A rebel, a feminist icon, and a psychedelic visionary.
Yayoi Kusama, 88, is one of most highly regarded artists in the world. But it wasn’t always that way. Like many great artists, Kusama’s origins are quite humble. She was born in 1929, in a somewhat small city in the central region of Japan’s main island, Honshu. Throughout childhood, her home life wasn’t exactly picture perfect, as it was significantly influenced by sites and sounds World War II.
“Our earth is only one polka dot among a million stars in the cosmos. Polka dots are a way to infinity.” –Yayoi Kusama
At age 10, she began experiencing hallucinations, which were comprised of “flashes of light, auras, or dense fields of dots,” says Kusama in an interview earlier this year. She often saw these patterns coming to life, and engulfing or expunging her, a feeling that she has allowed to fuel her artistic career.
She began creating art at a very early age and later began writing poetry at age 18. She later went on to study Nihonga, a style of Japanese art that is over a millennia old, at the Kyoto Municipal School of Arts and Crafts. Frustrated by the traditional nature of Nihonga, Kusama shifted her interest to European and American avant-garde, where she finally found her niche. Leaving Japan at age 27, with prior artistic stays in Tokyo and France under her belt, she made her way to New York City. Her move to New York was partially inspired by correspondence with fellow renowned female artist, Georgia O’Keefe. And, soon enough, Kusama was widely considered to be a leader in the avant-garde movement in New York.
Around 1963, she began her Mirror/Infinity rooms, which have become her most well known works to date. Inside these complex installations, walls are lined with mirrored glass, and neon orbs were hung at varying heights, the repeated reflections giving the viewer the sensation of staring into eternity. Throughout the years, certain aspects of the displays have evolved, such as size and complexity of production, while maintaining its consistent authenticity.
She counted notable artists such as Donald Judd and Eva Hesse amongst her friends and supporters. But, interestingly, despite her rhythm of productivity–which she maintains to this day–Kusama did not profit financially from her work in the 1960s. Outside her formal work, Kusama famously organized a few outlandish happenings (now dubbed “performance art”) in landmark locations, such as Central Park and the Brooklyn Bridge, which often involved nudity or protested the Vietnam War. In 1969, Kusama organized a public event in which she painted polka dots on naked performers in the sculpture garden of the Museum of Modern Art during the Grand Orgy To Awaken the Dead.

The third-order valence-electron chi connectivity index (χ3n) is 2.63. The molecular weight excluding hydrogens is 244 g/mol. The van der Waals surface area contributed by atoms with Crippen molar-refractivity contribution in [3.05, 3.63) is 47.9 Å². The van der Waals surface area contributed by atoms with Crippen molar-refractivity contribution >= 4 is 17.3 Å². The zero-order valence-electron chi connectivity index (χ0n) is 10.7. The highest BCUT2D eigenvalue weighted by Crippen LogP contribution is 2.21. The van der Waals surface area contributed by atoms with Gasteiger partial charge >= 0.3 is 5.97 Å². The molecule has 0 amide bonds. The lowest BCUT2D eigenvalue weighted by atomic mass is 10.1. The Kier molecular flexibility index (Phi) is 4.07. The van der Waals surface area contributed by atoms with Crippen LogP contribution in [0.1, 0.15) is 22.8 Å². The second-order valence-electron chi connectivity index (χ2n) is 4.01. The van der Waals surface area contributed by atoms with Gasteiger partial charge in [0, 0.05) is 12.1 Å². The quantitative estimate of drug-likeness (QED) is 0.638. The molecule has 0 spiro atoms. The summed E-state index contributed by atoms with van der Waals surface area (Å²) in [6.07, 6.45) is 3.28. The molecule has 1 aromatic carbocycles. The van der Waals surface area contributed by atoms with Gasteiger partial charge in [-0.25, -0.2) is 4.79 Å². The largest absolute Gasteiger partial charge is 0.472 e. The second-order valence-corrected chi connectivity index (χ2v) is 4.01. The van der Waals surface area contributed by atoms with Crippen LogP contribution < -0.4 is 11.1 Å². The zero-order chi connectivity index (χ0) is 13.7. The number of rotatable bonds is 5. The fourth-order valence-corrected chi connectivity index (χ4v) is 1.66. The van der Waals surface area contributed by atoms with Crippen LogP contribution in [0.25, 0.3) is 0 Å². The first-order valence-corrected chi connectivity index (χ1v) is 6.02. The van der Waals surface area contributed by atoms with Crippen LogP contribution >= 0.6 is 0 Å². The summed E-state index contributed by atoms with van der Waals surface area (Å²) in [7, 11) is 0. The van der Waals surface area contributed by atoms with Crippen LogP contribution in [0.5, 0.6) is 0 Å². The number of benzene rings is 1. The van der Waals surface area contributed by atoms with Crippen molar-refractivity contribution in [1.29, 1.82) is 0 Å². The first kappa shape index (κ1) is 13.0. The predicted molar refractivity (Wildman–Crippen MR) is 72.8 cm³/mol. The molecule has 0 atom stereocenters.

Things took a turn in 1973, however, when Kusama returned to Japan due to ill health. It was then that she began writing shocking and surreal novels, poems and short tales. For a short time, Kusama also worked as an art dealer, but her business folded after a few years. Then in 1977, she admitted herself to the Seiwa Hospital for the Mentally Ill in Shinjuku, Tokyo. And, she has chosen to reside there ever since. She continues to work in a studio not far from the hospital.
“If it were not for art, I would have killed myself a long time ago.” –Yayoi Kusama
Kusama’s work throughout 80’s and 90’s–most notably, her Infinity Nets series— is considered alongside the best of the abstract expressionist movement, with artists like Mark Rothko and Jackson Pollock. In recent years, she has concentrated on the creation of her rooms, after experiencing much success with the displays in high-profile venues around the globe.
Nine decades later, Kusama has harkened back to some of her earlier mediums of painting and drawing while maintaining the distinctly unique and multi-disciplinary nature that defined her career. At the start of 2017, a massive 50-year retrospective exhibit of her work opened at the Hirshhorn Museum in Washington D.C., and is the largest retrospective of the artist’s career thus far. The exhibit, dubbed Infinity Mirrors, features six rooms created by Kusama herself, each a completely different world in itself.
The exhibit is one of the most popular in the museum’s history, attracting thousands upon thousands of visitors since its opening. It will be traveling to five different museums in the U.S. and Canada throughout the next two years. If interested, you can learn more here.
Featured image by Go Itami.